For Ancient Chinese, the moral standard of right or wrong is determined not by man but by God as revealed in the created order of heaven and earth. It can be seen in the ancient writings like i-Ching and more obviously in idiom, such as "天经地义" which is presented here.For something that is fundamentally so right and obvious, the Chinese has an idiom "天经地义" (translated, God's or Heaven's Way and Earth's Rightness) to describe it. It is taken from a history book 左传 written around BC 350 The Warring Period, documenting the Chinese history of BC 722-468. It shows the source of Ancient Chinese Moral Standard.
Unlike Adam (who rebelled against God by taking the forbidden fruit to want to be his own god, see Knowledge Tree of Good and Evil ...), and modern and post-modern men who think right or wrong is situational and relative to be determined by man, the Ancient Chinese let God be the absolute moral standard and consider His laws as revealed in the creation order of heaven and earth as the commandments to be followed by all men.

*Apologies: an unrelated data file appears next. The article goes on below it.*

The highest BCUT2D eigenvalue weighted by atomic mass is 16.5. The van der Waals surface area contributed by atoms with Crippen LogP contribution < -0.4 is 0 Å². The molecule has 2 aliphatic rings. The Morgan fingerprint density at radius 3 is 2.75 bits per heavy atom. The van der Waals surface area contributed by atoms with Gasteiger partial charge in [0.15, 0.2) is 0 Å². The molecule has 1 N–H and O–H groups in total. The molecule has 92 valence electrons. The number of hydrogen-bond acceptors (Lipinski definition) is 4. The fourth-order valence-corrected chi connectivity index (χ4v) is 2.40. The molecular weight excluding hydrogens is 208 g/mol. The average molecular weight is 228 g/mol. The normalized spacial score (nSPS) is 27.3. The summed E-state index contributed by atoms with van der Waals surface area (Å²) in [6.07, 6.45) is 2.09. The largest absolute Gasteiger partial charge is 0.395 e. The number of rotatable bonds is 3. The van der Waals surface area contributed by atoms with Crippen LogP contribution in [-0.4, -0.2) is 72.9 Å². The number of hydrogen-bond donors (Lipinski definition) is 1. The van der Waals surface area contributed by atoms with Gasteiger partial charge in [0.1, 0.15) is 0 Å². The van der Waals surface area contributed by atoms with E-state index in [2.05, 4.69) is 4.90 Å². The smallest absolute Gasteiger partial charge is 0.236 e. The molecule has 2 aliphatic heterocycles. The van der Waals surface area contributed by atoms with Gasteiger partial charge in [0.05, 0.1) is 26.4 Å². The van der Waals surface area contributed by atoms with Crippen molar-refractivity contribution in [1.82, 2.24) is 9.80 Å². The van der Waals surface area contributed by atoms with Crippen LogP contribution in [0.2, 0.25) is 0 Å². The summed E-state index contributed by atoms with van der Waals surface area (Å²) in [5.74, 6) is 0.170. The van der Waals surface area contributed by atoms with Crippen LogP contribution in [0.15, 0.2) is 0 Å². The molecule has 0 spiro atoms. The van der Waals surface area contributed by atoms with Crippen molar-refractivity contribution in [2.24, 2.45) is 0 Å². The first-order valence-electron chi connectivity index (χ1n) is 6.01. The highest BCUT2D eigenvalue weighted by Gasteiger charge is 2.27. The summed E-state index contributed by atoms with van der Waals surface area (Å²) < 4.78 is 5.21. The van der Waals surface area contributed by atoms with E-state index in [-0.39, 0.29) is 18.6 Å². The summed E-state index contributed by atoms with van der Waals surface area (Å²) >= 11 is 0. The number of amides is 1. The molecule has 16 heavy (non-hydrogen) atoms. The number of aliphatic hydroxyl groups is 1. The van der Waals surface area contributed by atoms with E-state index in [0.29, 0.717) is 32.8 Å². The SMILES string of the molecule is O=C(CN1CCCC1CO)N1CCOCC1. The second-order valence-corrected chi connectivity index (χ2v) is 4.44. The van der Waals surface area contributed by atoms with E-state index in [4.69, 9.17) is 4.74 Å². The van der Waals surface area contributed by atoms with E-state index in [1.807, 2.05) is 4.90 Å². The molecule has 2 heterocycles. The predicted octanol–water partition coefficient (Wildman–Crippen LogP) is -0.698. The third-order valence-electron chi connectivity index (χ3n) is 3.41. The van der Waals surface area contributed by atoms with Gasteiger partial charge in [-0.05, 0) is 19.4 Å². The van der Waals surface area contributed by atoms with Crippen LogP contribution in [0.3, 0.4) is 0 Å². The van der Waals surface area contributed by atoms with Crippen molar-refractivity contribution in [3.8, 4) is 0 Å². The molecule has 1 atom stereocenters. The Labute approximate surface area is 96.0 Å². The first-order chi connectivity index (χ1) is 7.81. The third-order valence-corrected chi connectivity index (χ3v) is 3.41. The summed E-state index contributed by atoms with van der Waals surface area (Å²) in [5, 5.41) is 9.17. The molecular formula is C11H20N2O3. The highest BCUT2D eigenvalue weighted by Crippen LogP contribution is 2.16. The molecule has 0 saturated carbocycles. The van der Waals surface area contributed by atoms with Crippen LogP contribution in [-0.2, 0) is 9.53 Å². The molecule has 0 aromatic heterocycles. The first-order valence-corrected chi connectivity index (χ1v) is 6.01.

If we look up a Chinese Dictionary for the idiom, we will get the following definition and explanation:
- 经：规范，原则；Norms, Principles
- 义：正理。correct principle or valid reason or plain truth
The unchanging principles or pathways within heaven and earth.
Referring to absolutely correct, cannot be changed principle or rationale.
Referring to a matter of course. i.e. it should be so.
The way to behave, the ritual, ( 礼) is from the principles of heaven and of earth, the ways that people should walk in.
理所当然 - as the matter of course
千真万确 - absolutely true and correct.
Antonyms: 天理难容 - Heaven/God cannot tolerate it.
岂有此理 - Outrageous